Teaching & Learning

Do Talk to Strangers

Reaching out can improve creativity, decision-making, and well-being.

Stav Atir

Atir: “If we fail to use our capacity for learning from others to its full extent, we’re shortchanging ourselves of the full human experience.” Paul L. Newby II

Between working from home, having groceries delivered, and banking online, it’s increasingly possible to conduct life without engaging face-to-face with another human being. The average person can mostly avoid conversation with strangers.

But it turns out that not talking to strangers can lead to poorer decision-making, less creativity, and diminished well-being, according to a study coauthored by Stav Atir, assistant professor of management at the Wisconsin School of Business. The study also suggests that we underestimate the potential for learning from those we casually interact with.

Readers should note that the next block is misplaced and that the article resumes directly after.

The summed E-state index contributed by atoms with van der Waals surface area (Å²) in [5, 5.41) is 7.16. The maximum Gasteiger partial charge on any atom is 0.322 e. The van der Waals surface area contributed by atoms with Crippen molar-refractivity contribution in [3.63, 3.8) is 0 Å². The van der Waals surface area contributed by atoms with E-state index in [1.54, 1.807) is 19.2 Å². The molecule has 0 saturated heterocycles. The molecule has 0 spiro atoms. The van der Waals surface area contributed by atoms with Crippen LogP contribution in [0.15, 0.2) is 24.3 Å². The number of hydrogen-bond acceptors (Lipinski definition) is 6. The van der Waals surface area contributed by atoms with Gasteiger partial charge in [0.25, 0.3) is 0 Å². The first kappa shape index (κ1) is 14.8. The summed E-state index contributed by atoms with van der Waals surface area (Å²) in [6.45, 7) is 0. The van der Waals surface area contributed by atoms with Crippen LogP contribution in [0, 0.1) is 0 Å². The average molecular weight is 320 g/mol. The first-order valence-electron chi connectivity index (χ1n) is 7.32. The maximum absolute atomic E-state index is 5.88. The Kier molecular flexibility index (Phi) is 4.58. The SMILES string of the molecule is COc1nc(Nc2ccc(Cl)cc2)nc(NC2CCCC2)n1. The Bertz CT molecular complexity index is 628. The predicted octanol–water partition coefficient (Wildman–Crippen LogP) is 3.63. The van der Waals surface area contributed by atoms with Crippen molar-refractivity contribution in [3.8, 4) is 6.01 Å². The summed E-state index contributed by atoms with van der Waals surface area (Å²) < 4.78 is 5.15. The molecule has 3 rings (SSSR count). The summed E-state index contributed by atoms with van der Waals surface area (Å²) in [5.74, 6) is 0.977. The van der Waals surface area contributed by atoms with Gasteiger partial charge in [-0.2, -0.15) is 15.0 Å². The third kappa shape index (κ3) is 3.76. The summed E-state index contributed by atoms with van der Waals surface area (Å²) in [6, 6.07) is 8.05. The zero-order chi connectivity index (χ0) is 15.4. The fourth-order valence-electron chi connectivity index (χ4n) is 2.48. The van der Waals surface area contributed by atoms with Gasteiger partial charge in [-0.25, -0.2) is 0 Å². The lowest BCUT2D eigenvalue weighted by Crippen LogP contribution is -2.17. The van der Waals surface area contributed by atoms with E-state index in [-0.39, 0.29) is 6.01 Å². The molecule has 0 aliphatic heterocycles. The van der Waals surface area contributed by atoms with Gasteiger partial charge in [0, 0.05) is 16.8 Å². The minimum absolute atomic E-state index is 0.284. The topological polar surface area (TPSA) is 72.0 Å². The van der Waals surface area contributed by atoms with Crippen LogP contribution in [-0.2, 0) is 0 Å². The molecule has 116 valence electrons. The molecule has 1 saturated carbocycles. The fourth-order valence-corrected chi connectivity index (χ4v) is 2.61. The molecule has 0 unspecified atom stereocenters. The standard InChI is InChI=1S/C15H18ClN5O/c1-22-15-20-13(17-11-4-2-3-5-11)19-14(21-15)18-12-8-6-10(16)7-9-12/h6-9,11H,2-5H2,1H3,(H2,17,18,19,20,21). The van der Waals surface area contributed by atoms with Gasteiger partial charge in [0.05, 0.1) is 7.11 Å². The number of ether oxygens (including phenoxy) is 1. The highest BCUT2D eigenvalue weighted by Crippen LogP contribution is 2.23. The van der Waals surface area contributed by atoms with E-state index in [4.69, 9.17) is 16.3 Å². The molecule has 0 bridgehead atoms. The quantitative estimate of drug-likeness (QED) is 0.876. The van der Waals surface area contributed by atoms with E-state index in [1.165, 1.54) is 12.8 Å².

“Failing to accurately anticipate how much someone could teach you is consequential,” says Atir.

The study randomly paired strangers for a 10-minute conversation and compared how much they expected to learn before the conversation with how much they reported learning after the conversation. Participants consistently learned more than they expected, including understanding another’s perspective and acquiring advice or instruction on various topics.

Talking with others communicates norms, creates shared understanding, and conveys morality, among other benefits. “If we fail to use our capacity for learning from others to its full extent,” says Atir, “we’re short-changing ourselves of the full human experience.”

Published in the Winter 2022 issue


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